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Campaign to free jailed dissident gains momentum

By JAMES MILES

HONG KONG -- On Christmas Day 1981, a young Hong Kong man crossed the border into China to visit the families of jailed dissident friends in the southern city of Canton.

More than three years later, Liu Shanqing is still there, serving a 10-year sentence for 'counter-revolutionary crimes.'

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Liu's friends in Hong Kong are stepping up their campaign for his release, claiming China has violated its constitutional guarantees of freedom of speech and association by jailing him.

And support for Liu is mounting as more Hong Kong people worry about the fate of human rights guarantees in the British colony after China takes over in 1997.

'He has become a scapegoat for the present political situation in China,' a friend said. 'They want to stop Hong Kong people from criticizing the Chinese government.'

According to Amnesty International's representative in Hong Kong, Father Benjamin Uribe, Hong Kong people are showing increasing interest in the human rights issue, particularly since the September initialling of the Sino-British joint declaration on Hong Kong's future.

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'The imminence of change in Hong Kong's political future makes them more conscious of this problem,' he said.

China pledged in the declaration to preserve the present social and economic system for at least 50 years after 1997.

Before leaving Hong Kong, Liu told his girlfriend he would be back in three days. When the now 33-year-old engineer failed to return, his family began asking Chinese authorities for information.

Not until March 1983, after several trips to Canton, did Liu's father receive unofficial confirmation that his son had been imprisoned.

Finally, in August 1983, the Intermediate Court of Canton responded to a query from a Hong Kong student organization and said Liu had been convicted of unspecified 'counter-revolutionary crimes' after a 'public trial' and sentenced to 10 years in prison.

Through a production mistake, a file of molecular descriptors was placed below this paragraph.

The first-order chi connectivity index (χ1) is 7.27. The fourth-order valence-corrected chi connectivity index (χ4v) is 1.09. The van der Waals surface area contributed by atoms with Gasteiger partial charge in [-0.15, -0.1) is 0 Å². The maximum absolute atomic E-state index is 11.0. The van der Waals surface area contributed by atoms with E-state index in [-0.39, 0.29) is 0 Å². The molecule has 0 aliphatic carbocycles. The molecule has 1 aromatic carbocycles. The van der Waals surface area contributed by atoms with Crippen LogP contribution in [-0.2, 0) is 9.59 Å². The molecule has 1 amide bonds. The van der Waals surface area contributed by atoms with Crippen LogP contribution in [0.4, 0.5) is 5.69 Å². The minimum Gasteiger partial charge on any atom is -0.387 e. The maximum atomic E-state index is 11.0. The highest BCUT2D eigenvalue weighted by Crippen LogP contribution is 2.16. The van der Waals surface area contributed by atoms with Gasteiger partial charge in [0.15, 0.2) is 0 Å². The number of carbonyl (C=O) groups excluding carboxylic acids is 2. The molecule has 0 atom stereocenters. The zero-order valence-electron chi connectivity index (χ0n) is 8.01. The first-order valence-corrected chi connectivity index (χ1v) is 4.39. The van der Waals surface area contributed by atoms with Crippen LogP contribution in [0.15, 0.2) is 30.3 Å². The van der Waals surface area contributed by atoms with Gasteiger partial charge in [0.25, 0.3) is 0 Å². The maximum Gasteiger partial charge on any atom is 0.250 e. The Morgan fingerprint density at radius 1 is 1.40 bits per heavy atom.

Peking, however, has refused to disclose the exact charges, despite repeated requests from Liu's friends and the Hong Kong government.

Amnesty International has joined the campaign for Liu's release and has adopted him as one of 30 Chinese 'prisoners of conscience' who supported the 'Democracy Movement.'

The movement, made famous by Peking's 'Democracy Wall' where 'big character posters' calling for democratic freedoms were plastered, reached its peak between 1979 and 1981.

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The Chinese government crushed the movement in 1981 with the arrest of its main leaders.

Francis Lau, a schoolteacher who heads the Rescue Liu Shanqing Committee, said Liu was one of many young people in Hong Kong who went to China to meet Democracy Movement activists and bring back publications.

The Rescue Committee, set up shortly after Liu disappeared, recently renewed its campaign for Liu's release, putting up posters and trying to recruit the help of Hong Kong officials.

'If they don't release him then protest will grow,' said another friend.

Lau described Liu as a left-wing social activist who often took part in protests about the treatment of 'boat people' refugees and squatters.

'Liu did not advocate violence,' Lau said.

Lau said another Hong Kong activist, Wu Zhongxian, was arrested in China shortly before Liu. Police showed Wu a list of about 50 Hong Kong supporters of the Democracy Movement -- with Liu at the top.

When Wu was released and returned to Hong Kong, he warned Liu and others not to make any more trips to China.

'Liu was stupid not to tell us he was going,' Lau said. 'It was still very dangerous at that time.'

One of Liu's friends, whose name also allegedly appeared on the list, said he would leave Hong Kong before the Chinese take over in 1997 because he feared reprisals.

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Liu's father is allowed to visit Liu at the prison near Canton once every three months and write every month. He refused to talk to reporters but told friends that Liu is in good health and has a job in the prison factory.

The Hong Kong government says it is powerless to intervene even though Liu was born in the British colony.

The young dissident is not entitled to British consular protection in China, a Hong Kong government spokesman said, because he was traveling on a 'Hong Kong and Macao compatriots' re-entry visa.' Persons traveling under the document, issued by the Chinese government to residents of the two territories, are considered Chinese nationals and subject to Chinese law.

Liu's friends are bitter about the Hong Kong government's lack of enthusiasm for the case.

The Rescue Committee includes several members of the Trotskyist Party, which actively supported the Democracy Movement, and Liu's friends believe the Hong Kong government is afraid to back Liu's case because it does not want to appear to be supporting an anti-Peking group.

But, Liu's friends say, there are signs China is softening its stance.

'Some people in the Canton government have said indirectly that he may be released,' said one. 'Maybe in three or four months.'

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